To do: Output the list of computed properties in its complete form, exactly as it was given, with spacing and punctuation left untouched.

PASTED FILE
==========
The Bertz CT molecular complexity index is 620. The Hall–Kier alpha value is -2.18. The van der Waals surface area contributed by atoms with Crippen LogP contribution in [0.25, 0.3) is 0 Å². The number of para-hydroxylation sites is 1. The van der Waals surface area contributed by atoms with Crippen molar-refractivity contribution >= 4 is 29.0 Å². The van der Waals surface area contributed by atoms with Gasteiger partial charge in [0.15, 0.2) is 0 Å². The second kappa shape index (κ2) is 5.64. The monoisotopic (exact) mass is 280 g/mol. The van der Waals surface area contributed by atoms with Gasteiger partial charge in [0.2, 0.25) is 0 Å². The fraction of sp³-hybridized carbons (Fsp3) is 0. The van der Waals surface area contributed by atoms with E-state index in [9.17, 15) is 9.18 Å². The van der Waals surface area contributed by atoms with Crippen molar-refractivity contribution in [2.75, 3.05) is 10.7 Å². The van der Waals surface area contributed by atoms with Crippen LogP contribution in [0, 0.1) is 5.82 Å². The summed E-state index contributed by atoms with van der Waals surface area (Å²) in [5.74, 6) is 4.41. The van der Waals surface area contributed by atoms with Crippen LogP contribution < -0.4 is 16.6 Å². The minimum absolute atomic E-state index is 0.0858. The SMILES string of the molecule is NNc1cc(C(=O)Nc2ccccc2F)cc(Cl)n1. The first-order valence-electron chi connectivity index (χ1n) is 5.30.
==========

The Bertz CT molecular complexity index is 620. The Hall–Kier alpha value is -2.18. The van der Waals surface area contributed by atoms with Crippen LogP contribution in [0.25, 0.3) is 0 Å². The number of para-hydroxylation sites is 1. The van der Waals surface area contributed by atoms with Crippen molar-refractivity contribution >= 4 is 29.0 Å². The van der Waals surface area contributed by atoms with Gasteiger partial charge in [0.15, 0.2) is 0 Å². The second kappa shape index (κ2) is 5.64. The monoisotopic (exact) mass is 280 g/mol. The van der Waals surface area contributed by atoms with Gasteiger partial charge in [0.2, 0.25) is 0 Å². The fraction of sp³-hybridized carbons (Fsp3) is 0. The van der Waals surface area contributed by atoms with E-state index in [9.17, 15) is 9.18 Å². The van der Waals surface area contributed by atoms with Crippen molar-refractivity contribution in [2.75, 3.05) is 10.7 Å². The van der Waals surface area contributed by atoms with Crippen LogP contribution in [0, 0.1) is 5.82 Å². The summed E-state index contributed by atoms with van der Waals surface area (Å²) in [5.74, 6) is 4.41. The van der Waals surface area contributed by atoms with Crippen LogP contribution < -0.4 is 16.6 Å². The minimum absolute atomic E-state index is 0.0858. The SMILES string of the molecule is NNc1cc(C(=O)Nc2ccccc2F)cc(Cl)n1. The first-order valence-electron chi connectivity index (χ1n) is 5.30.